fb pixel

Log In

Reset Password

Adventures in haunted housesitting

I don't scare easily. Normally.

It started when I landed a sweet housesitting gig way up in the boondocks above Talent.

The house was big, had a massive cable package and came with a CinemaScope view of the hills and forestland of the south valley.

Each morning, I woke to deer and turkeys milling about the yard like extras from a Disney flick. I drank coffee on the porch and sighed at the beauty, fighting the urge to huck a dirt clod at one of the deer, destructive beasts that they are. Rats with horns, as my dad would say.

My temporary roommate was Jabbers, a giant yellow cat who seemed to enjoy football, as he rarely left my side on Sunday.

I often tried to goad Jabbers into chasing the deer, but he was not interested in such conflict.

Jabbers would meow his protest and give me a look as if to say, "Chill out my bipedal brother. There's no call for violence here. Relax and take in the wonders of nature."

Jabbers had long since settled comfortably into a life of easily attainable food, belly scratches and sleeping on warm beds.

My other roommate was Rain, a shy kitty who has a few medical issues. Part of my job was to give Rain medicine two times a day.

My goals during the four-day weekend were to keep Rain alive, read a couple of books, watch way too much television and speak with as few people as possible.

And since Halloween is around the corner, I stuffed my backpack with scary books and horror movies.

It seemed like a good idea. I'd never seen the "Paranormal Activity" movies, and it had been awhile since I'd read anything by H.P. Lovecraft or Stephen King.

One particular night, I consumed both of the "Paranormal Activity" flicks in one sitting.

Not a good idea.

They are "found footage" movies filmed in a way to suggest that the ghostly doings were captured by a real family. Who died, of course. That's not to say these movies are on par with "The Exorcist" or "Rosemary's Baby" in terms of fear cinema.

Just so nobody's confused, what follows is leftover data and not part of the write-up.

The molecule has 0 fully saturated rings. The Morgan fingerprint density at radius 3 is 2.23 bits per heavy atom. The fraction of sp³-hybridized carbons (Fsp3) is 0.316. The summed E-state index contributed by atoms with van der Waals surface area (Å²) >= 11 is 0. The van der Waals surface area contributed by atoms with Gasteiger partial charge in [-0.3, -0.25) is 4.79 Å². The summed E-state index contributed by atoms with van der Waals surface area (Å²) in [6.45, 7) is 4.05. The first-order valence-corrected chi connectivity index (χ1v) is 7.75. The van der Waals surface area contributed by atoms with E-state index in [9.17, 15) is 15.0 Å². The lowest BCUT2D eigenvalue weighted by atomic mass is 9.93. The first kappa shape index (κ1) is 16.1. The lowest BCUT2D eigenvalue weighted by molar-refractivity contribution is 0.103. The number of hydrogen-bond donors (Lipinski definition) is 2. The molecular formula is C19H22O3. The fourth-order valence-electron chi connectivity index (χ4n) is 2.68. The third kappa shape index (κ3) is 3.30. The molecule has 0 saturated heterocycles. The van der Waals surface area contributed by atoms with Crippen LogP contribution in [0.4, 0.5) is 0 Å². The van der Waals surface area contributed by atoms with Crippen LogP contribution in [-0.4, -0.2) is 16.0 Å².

They're pretty damn creepy, despite the shallow conceit. Especially when you watch them alone. At night. In a large house. That sits atop a winding, gravel driveway. In the woods.

It didn't help that earlier that day I had read the first two stories in Stephen King's "Full Dark, No Stars" collection. I hadn't read a King book in years and soon remembered why the dude has sold 140 billion books.

When he's on, King writes some genuinely freaky stuff.

Darkness settled. The sky was clear, allowing the stars to beam down without filter. This made things worse, as the pale light cast shadows in the surrounding trees.

Color Chris Conrad — an adult with a job and a car and a college education — creeped the hell out.

To make matters worse, I realized I had to venture outside in the dark to find Rain. It was cat-medicine time.

I took a flashlight and, on the way out the door, scooped up Jabbers.

I figured that should I encounter a zombie, Wendigo or meth-head, I would throw Jabbers at it. He's a big kitty and would probably put up a good fight to the end, earning me a few precious minutes of flight time. Yes, I am a cowardly bastard like that.

We got to the back of the house near the garden. I called for Rain and was answered by a loud crashing in the nearby trees. My flashlight caught a streaking pair of eyes glinting through the branches. Jabbers decided he'd had enough of this bullscat and tore out of my arms. I followed a tail's length behind.

Of course, they were deer. Most likely paying me back for my anti-deer thoughts earlier that day.

But at the time, with a head full of ghost flicks and murder stories, I wasn't going to stick around to find out.

I got back inside and waited for Rain to come to the door. She showed up an hour later. I grumbled at her while administering the medicine.

Later that night, I called my friend. After a few minutes of chitchat, I confessed that I was calling her because I was a little scared in the house, in the woods.

She kept her laughter to a minimum, which I appreciated.

Reach reporter Chris Conrad at 541-776-4471 or email cconrad@mailtribune.com.